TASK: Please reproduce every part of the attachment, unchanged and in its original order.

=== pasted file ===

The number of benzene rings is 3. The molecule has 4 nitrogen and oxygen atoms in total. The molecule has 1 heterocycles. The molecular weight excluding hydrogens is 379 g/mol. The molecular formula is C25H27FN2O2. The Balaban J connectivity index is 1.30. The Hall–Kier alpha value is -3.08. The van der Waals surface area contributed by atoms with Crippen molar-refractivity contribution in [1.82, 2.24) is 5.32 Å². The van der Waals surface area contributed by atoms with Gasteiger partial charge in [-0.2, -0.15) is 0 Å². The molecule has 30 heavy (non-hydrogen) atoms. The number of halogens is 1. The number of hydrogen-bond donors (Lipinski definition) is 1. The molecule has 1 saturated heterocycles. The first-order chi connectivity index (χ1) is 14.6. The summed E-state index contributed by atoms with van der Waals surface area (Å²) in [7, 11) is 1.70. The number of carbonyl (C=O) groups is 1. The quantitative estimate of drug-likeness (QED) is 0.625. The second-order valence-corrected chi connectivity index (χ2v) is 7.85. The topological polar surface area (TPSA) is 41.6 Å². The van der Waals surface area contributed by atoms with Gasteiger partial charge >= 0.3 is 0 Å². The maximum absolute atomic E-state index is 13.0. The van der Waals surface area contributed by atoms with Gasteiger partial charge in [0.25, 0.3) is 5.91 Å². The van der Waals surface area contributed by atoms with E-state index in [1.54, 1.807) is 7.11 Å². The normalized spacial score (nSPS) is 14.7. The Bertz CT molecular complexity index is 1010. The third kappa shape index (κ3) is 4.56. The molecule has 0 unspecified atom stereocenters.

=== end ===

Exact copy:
The number of benzene rings is 3. The molecule has 4 nitrogen and oxygen atoms in total. The molecule has 1 heterocycles. The molecular weight excluding hydrogens is 379 g/mol. The molecular formula is C25H27FN2O2. The Balaban J connectivity index is 1.30. The Hall–Kier alpha value is -3.08. The van der Waals surface area contributed by atoms with Crippen molar-refractivity contribution in [1.82, 2.24) is 5.32 Å². The van der Waals surface area contributed by atoms with Gasteiger partial charge in [-0.2, -0.15) is 0 Å². The molecule has 30 heavy (non-hydrogen) atoms. The number of halogens is 1. The number of hydrogen-bond donors (Lipinski definition) is 1. The molecule has 1 saturated heterocycles. The first-order chi connectivity index (χ1) is 14.6. The summed E-state index contributed by atoms with van der Waals surface area (Å²) in [7, 11) is 1.70. The number of carbonyl (C=O) groups is 1. The quantitative estimate of drug-likeness (QED) is 0.625. The second-order valence-corrected chi connectivity index (χ2v) is 7.85. The topological polar surface area (TPSA) is 41.6 Å². The van der Waals surface area contributed by atoms with Gasteiger partial charge >= 0.3 is 0 Å². The maximum absolute atomic E-state index is 13.0. The van der Waals surface area contributed by atoms with Gasteiger partial charge in [0.25, 0.3) is 5.91 Å². The van der Waals surface area contributed by atoms with E-state index in [1.54, 1.807) is 7.11 Å². The normalized spacial score (nSPS) is 14.7. The Bertz CT molecular complexity index is 1010. The third kappa shape index (κ3) is 4.56. The molecule has 0 unspecified atom stereocenters.